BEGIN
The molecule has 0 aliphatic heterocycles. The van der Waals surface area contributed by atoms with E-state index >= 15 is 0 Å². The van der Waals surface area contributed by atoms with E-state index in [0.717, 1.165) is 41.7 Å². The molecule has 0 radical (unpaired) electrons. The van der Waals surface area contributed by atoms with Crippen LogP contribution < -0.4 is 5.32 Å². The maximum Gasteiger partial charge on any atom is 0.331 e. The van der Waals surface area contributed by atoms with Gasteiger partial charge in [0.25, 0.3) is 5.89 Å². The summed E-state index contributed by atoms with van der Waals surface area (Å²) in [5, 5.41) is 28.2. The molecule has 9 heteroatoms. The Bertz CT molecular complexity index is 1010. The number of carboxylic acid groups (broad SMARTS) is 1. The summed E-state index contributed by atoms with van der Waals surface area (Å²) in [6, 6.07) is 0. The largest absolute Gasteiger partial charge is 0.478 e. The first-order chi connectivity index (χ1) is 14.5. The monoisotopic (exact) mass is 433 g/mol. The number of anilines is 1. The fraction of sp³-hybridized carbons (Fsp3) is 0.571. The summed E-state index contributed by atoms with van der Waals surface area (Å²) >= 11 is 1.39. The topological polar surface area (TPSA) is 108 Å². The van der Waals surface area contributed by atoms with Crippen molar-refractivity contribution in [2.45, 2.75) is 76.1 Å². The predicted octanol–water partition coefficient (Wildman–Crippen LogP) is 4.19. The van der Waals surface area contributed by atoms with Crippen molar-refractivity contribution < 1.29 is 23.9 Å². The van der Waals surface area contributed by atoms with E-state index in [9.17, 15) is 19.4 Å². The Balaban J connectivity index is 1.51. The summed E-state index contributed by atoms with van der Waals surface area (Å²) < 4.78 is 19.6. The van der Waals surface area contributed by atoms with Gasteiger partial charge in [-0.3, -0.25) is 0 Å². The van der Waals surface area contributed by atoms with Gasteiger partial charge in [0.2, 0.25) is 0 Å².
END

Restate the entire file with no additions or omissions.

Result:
The molecule has 0 aliphatic heterocycles. The van der Waals surface area contributed by atoms with E-state index >= 15 is 0 Å². The van der Waals surface area contributed by atoms with E-state index in [0.717, 1.165) is 41.7 Å². The molecule has 0 radical (unpaired) electrons. The van der Waals surface area contributed by atoms with Crippen LogP contribution < -0.4 is 5.32 Å². The maximum Gasteiger partial charge on any atom is 0.331 e. The van der Waals surface area contributed by atoms with Gasteiger partial charge in [0.25, 0.3) is 5.89 Å². The summed E-state index contributed by atoms with van der Waals surface area (Å²) in [5, 5.41) is 28.2. The molecule has 9 heteroatoms. The Bertz CT molecular complexity index is 1010. The number of carboxylic acid groups (broad SMARTS) is 1. The summed E-state index contributed by atoms with van der Waals surface area (Å²) in [6, 6.07) is 0. The largest absolute Gasteiger partial charge is 0.478 e. The first-order chi connectivity index (χ1) is 14.5. The monoisotopic (exact) mass is 433 g/mol. The number of anilines is 1. The fraction of sp³-hybridized carbons (Fsp3) is 0.571. The summed E-state index contributed by atoms with van der Waals surface area (Å²) >= 11 is 1.39. The topological polar surface area (TPSA) is 108 Å². The van der Waals surface area contributed by atoms with Crippen molar-refractivity contribution in [2.45, 2.75) is 76.1 Å². The predicted octanol–water partition coefficient (Wildman–Crippen LogP) is 4.19. The van der Waals surface area contributed by atoms with Crippen molar-refractivity contribution < 1.29 is 23.9 Å². The van der Waals surface area contributed by atoms with E-state index in [9.17, 15) is 19.4 Å². The Balaban J connectivity index is 1.51. The summed E-state index contributed by atoms with van der Waals surface area (Å²) < 4.78 is 19.6. The van der Waals surface area contributed by atoms with Gasteiger partial charge in [-0.3, -0.25) is 0 Å². The van der Waals surface area contributed by atoms with Gasteiger partial charge in [0.2, 0.25) is 0 Å².